Rabbi Shmuel Berenbaum, Leader of N.Y. Yeshiva, Dies at 87

Holocaust survivor Rabbi Berenbaum, who established U.S. branch of Mir yeshiva, succumbs to cancer.

Rabbi Shmuel Berenbaum, a devoted Talmudic scholar who led a yeshiva in New York for more than 50 years after fleeing Nazi-occupied Poland and briefly taking refuge in Shanghai, has died. He was 87.

Berenbaum died Sunday after a long struggle with cancer, said Rabbi Pinchos Hecht, executive director of the 1,200-member Mir Yeshiva. Another branch of the yeshiva is in Jerusalem, with an estimated 4,000 students.

New York Mayor Michael Bloomberg released a statement praising Berenbaum, noting that he built the Jewish academy into one of the largest centers or Torah study in the world.

Berenbaum was born in Poland and studied in a yeshiva in the town of Mir before World War II. As the Nazis rolled across Eastern Europe, Berenbaum and other yeshiva students fled across the Soviet Union and resettled in Shanghai. From there, they eventually emigrated to the United States.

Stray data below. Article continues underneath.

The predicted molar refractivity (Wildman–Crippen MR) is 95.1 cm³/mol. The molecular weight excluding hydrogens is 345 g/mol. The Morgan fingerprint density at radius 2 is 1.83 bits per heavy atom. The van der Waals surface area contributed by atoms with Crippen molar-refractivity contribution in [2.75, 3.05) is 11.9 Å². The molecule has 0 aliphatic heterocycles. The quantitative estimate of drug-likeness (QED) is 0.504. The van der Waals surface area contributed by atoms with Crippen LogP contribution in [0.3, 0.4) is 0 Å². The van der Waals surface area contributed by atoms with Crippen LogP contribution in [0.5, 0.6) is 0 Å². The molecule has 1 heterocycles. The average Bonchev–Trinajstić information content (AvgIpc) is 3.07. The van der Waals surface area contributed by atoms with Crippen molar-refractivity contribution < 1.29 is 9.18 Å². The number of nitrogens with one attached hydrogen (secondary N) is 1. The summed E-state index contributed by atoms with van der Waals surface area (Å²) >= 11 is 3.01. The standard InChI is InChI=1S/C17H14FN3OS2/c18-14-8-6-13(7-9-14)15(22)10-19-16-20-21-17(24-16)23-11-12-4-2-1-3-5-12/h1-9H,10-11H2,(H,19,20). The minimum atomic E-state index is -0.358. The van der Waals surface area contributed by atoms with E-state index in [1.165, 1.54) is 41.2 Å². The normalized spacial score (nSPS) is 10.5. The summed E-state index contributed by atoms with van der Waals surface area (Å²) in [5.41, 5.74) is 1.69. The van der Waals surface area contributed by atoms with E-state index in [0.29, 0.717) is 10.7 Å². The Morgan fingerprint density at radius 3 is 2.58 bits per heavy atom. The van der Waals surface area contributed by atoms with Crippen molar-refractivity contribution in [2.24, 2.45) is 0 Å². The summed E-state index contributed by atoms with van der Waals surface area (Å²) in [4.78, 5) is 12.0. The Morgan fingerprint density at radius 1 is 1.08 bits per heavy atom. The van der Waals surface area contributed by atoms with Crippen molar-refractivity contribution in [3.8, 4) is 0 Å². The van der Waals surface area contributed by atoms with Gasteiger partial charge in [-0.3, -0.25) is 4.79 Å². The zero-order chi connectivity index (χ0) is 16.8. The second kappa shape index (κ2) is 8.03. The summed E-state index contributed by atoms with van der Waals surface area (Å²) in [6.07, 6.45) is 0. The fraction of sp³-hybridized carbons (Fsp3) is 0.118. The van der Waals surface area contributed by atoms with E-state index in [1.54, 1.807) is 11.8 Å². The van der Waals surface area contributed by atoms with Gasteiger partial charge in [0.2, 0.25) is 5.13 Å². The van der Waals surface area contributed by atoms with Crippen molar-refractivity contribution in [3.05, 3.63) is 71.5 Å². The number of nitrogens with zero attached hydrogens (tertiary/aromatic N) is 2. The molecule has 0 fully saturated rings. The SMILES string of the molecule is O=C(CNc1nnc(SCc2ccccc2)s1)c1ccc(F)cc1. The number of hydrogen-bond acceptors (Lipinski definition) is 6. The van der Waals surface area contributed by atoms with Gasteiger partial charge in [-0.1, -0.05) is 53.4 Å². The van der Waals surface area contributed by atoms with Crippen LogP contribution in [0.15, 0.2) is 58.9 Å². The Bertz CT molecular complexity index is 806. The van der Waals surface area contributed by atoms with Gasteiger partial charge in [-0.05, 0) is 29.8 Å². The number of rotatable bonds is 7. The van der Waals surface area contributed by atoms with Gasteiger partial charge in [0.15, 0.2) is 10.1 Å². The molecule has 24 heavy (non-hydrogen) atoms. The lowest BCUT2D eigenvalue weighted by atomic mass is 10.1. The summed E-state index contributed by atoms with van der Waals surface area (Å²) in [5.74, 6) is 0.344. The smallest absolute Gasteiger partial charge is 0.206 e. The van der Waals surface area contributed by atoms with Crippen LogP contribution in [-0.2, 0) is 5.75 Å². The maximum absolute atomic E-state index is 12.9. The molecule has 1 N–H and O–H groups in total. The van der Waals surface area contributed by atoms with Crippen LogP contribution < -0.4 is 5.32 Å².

Steven Bayme, national director of contemporary Jewish life at the American Jewish Congress, said the yeshiva helped preserve a world that was otherwise lost.

"The rescue of the institution during the Holocaust by going to Shanghai was an act of incredible daring. It took enormous courage and perseverance," Bayme added.

Police estimated that tens of thousands of mourners turned out for a funeral in New York on Monday. His body was to be flown to Israel on Tuesday for burial in Jerusalem, Hecht said.

Leadership of the yeshiva in New York will pass to Berenbaum's nephew, Rabbi Osher Kalmanowitz.